DR: I’ve read that your research on Chinese culture is just about the best there is. Where do you begin and how do you follow through with it?
LS: Wow! Thank you! I’m a research fiend. I admit it. I read everything I could on the three wives and I spoke with the top scholars in the field of Chinese women’s history. One of the neat things that happened was that one of the scholars sent me a photo copy of a 17th-century edition of The Three Wives’ Commentary that’s owned by a private collector. I also searched for and found first-person accounts of what happened during the Manchu invasion of Yangzhou. These were true stories of terrible suffering, but I used them to tell what happened to Peony’s mother and her family, because the little details that are found in the truth are so much more wrenching and terrifying than anything I could make up.
I also dug and dug and dug to find spells, traditions, and remedies that were accurate to that time and place in China. A whole separate part of my research had to do with ghosts and the need for sons, which are closely related. There were things that I came across-ghost weddings and ghost brides, for example-that I thought, Oh, I’ve got to have those in Peony in Love! I guess what I’m saying is that the research not only gives interesting details but can also influence the plot.
And of course I went to China. I went to every location that I wrote about. It’s one thing to read about something like an Unmarried Girl’s Lookout Pavilion and see one. In a wealthy family compound, this pavilion, which was built on a raised piece of ground, was the one place from which an unmarried girl could see who was in the compound. She could see but not be seen. In a few of these compounds the pavilion was just high enough that a girl could see over the perimeter’s wall to the world outside. For some women, this was as much of the outside world that they would see in their entire lifetimes. Again, I thought that was intriguing, and so the Unmarried Girl’s Lookout Pavilion is very important to what happens to Peony and the other women in her family.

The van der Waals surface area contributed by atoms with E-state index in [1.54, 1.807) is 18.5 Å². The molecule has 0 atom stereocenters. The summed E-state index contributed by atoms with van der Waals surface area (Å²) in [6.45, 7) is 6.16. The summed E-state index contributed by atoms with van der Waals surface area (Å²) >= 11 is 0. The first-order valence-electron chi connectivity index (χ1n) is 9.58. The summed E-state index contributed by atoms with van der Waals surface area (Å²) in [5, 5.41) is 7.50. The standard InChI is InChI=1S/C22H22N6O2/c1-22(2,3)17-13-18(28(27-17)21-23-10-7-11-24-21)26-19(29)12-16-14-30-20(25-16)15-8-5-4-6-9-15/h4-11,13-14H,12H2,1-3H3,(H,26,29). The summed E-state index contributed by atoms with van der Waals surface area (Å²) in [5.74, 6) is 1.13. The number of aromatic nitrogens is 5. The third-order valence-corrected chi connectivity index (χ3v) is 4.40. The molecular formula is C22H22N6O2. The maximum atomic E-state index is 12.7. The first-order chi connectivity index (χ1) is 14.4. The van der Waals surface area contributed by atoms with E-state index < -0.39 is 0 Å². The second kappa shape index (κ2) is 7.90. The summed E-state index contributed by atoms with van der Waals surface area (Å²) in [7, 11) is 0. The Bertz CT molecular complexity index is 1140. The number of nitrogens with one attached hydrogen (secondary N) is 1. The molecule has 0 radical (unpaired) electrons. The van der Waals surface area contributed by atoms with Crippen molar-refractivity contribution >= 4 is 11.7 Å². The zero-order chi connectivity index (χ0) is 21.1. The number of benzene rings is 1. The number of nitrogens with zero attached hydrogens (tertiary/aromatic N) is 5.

DR: Your critically acclaimed memoir, On Gold Mountain, was made into an opera, and I’ve read that film options might be on the table for Peony in Love. How do you feel about your work being presented in other media forms, and how can you maintain the integrity of the story should Peony in Love be made into a major motion picture?
LS: I wrote the libretto for the On Gold Mountain opera and I was the guest curator for a museum exhibit on the Chinese in America also based on On Gold Mountain. In working on the opera, I learned how to tell a story-my family’s story-through the pure emotion of music. With the exhibition, I learned how to tell that same story in a purely visual way. I think there’s a real difference in my writing from before those two experiences and after.